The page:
Thirteen-year-old Brian Robeson was trapped in a small plane when the pilot had a sudden heart attack and died. Brian brought the aircraft to a forced landing and survived. The first thing Brain did after he crashed was he panicked, he felt lost, and he missed his family. The author described other emotions Brian felt when he was alone in the forest like hopelessness, desperation, and hunger. Every time the author expressed a feeling, it would always paint a realistic picture in my head, sometimes sending chills down my spine.
I wondered “If I was in that situation, what would I do?” Although I think I would lose hope in these situations, I will get myself together and try my best to keep my self from negative emotions and hunger. It's in human nature to have a strong desire to survive. Reading this book reminded me of the movie "The life of Pi." Surviving on a boat with a tiger for 227 days?! I would rather drown myself. What made Pi survive was faith. When you have faith, you have hope. When you have hope, you can see the light at the end of the tunnel. That's what motivates you to overcome difficulties and achieve your dream. Faith is what made me get up 6 o'clock in the morning to attend swimming lessons. I am still young, there will be a lot of difficulties I will be facing in my life, but I think as long as I have faith in myself, I believe I can overcome a lot of challenges and achieve my dreams.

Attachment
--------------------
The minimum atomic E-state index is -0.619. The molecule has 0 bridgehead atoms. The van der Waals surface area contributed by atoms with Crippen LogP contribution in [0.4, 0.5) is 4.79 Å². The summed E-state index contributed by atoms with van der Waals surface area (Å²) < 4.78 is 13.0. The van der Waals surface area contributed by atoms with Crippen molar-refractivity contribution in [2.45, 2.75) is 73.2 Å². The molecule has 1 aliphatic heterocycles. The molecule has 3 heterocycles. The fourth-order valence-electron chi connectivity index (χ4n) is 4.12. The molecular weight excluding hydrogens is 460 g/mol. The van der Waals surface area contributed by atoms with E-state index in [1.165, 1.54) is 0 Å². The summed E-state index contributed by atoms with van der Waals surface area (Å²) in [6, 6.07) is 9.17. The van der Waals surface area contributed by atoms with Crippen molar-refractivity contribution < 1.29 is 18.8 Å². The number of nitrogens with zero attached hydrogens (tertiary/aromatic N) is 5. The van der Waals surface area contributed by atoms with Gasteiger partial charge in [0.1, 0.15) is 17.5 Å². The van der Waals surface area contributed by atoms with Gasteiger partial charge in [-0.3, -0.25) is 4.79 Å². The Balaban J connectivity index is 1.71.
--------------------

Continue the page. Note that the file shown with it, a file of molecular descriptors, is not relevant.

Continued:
Profile Image for Ashley.
173 reviews63 followers
January 14, 2021
I absolutely hated this book the first time I read it. It was required reading in Grade 6 and I finished it only because there were tests. Looking back, I can't quite remember what it was I disliked about it so much. I can only guess it was because I was a huge reader even then, but I hated being told what to read; it also took time away from my other books. Reading it again, 10 years later (and again at least once a year since) it has become one of my favorites, quite possibly in my top 10. I also recommend the sequels, particularly Brian's Winter which is great for those of us who ask what-if? at the end of a much loved book.
Profile Image for Chantal.
862 reviews119 followers
April 3, 2020
Great story about survival and it reads easily. Good adventure story for youngsters. The only thing I wished the writer would have worked more on is the building of the character. We don't really read much about Brian as a person. Even his secret could have been more human and not that flat. Still it gets 4 points because I did enjoy it.

This book is in the 1001 Children's Books You Must Read Before You Grow Up challenge I am doing.
Profile Image for Trish.
1,877 reviews3,383 followers
July 21, 2022
This was quite the treat!

Young Brian is flying to Canada to visit his father during the summer after his parents have recently gotten divorced. The reason as well as the divorce itself are eating away at Brian. That is until his pilot has a heart attack and he crashes in the middle of the Canadian wilderness and has to get creative in order to survive.

The book is relatively minimalist, but that in no way makes it less good. It's the story of a boy and nature and the unbreakable spirit of some people. I wish this kind of survivalist story was (still) more popular. Because neither children nor adults are generally this knowledgeable about nature anymore. Most just stand around and scream whenever anything happens.